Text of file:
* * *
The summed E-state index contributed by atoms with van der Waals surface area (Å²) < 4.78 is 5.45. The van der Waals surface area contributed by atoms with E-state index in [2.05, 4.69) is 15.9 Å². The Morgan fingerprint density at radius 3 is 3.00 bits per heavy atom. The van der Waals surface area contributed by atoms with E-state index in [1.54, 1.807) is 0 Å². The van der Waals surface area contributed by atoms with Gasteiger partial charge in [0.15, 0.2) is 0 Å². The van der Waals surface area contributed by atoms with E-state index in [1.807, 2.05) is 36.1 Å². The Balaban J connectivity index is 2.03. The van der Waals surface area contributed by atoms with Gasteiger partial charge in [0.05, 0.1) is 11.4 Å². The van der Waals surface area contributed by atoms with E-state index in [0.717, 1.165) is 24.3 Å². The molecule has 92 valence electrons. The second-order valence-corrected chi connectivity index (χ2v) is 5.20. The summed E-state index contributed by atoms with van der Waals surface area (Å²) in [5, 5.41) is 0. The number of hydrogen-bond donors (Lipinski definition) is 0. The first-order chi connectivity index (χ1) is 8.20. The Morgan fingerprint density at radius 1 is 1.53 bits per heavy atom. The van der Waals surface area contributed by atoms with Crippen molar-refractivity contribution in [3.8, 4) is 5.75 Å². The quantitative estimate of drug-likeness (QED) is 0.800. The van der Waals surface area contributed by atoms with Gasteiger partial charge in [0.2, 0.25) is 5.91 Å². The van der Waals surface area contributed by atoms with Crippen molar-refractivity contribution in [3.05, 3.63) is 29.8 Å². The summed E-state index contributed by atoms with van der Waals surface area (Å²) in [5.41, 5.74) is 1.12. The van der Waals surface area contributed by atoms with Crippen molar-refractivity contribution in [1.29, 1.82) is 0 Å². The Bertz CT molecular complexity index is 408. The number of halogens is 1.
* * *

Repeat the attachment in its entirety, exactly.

The summed E-state index contributed by atoms with van der Waals surface area (Å²) < 4.78 is 5.45. The van der Waals surface area contributed by atoms with E-state index in [2.05, 4.69) is 15.9 Å². The Morgan fingerprint density at radius 3 is 3.00 bits per heavy atom. The van der Waals surface area contributed by atoms with E-state index in [1.54, 1.807) is 0 Å². The van der Waals surface area contributed by atoms with Gasteiger partial charge in [0.15, 0.2) is 0 Å². The van der Waals surface area contributed by atoms with E-state index in [1.807, 2.05) is 36.1 Å². The Balaban J connectivity index is 2.03. The van der Waals surface area contributed by atoms with Gasteiger partial charge in [0.05, 0.1) is 11.4 Å². The van der Waals surface area contributed by atoms with E-state index in [0.717, 1.165) is 24.3 Å². The molecule has 92 valence electrons. The second-order valence-corrected chi connectivity index (χ2v) is 5.20. The summed E-state index contributed by atoms with van der Waals surface area (Å²) in [5, 5.41) is 0. The number of hydrogen-bond donors (Lipinski definition) is 0. The first-order chi connectivity index (χ1) is 8.20. The Morgan fingerprint density at radius 1 is 1.53 bits per heavy atom. The van der Waals surface area contributed by atoms with Crippen molar-refractivity contribution in [3.8, 4) is 5.75 Å². The quantitative estimate of drug-likeness (QED) is 0.800. The van der Waals surface area contributed by atoms with Gasteiger partial charge in [0.2, 0.25) is 5.91 Å². The van der Waals surface area contributed by atoms with Crippen molar-refractivity contribution in [3.05, 3.63) is 29.8 Å². The summed E-state index contributed by atoms with van der Waals surface area (Å²) in [5.41, 5.74) is 1.12. The van der Waals surface area contributed by atoms with Crippen molar-refractivity contribution in [1.29, 1.82) is 0 Å². The Bertz CT molecular complexity index is 408. The number of halogens is 1.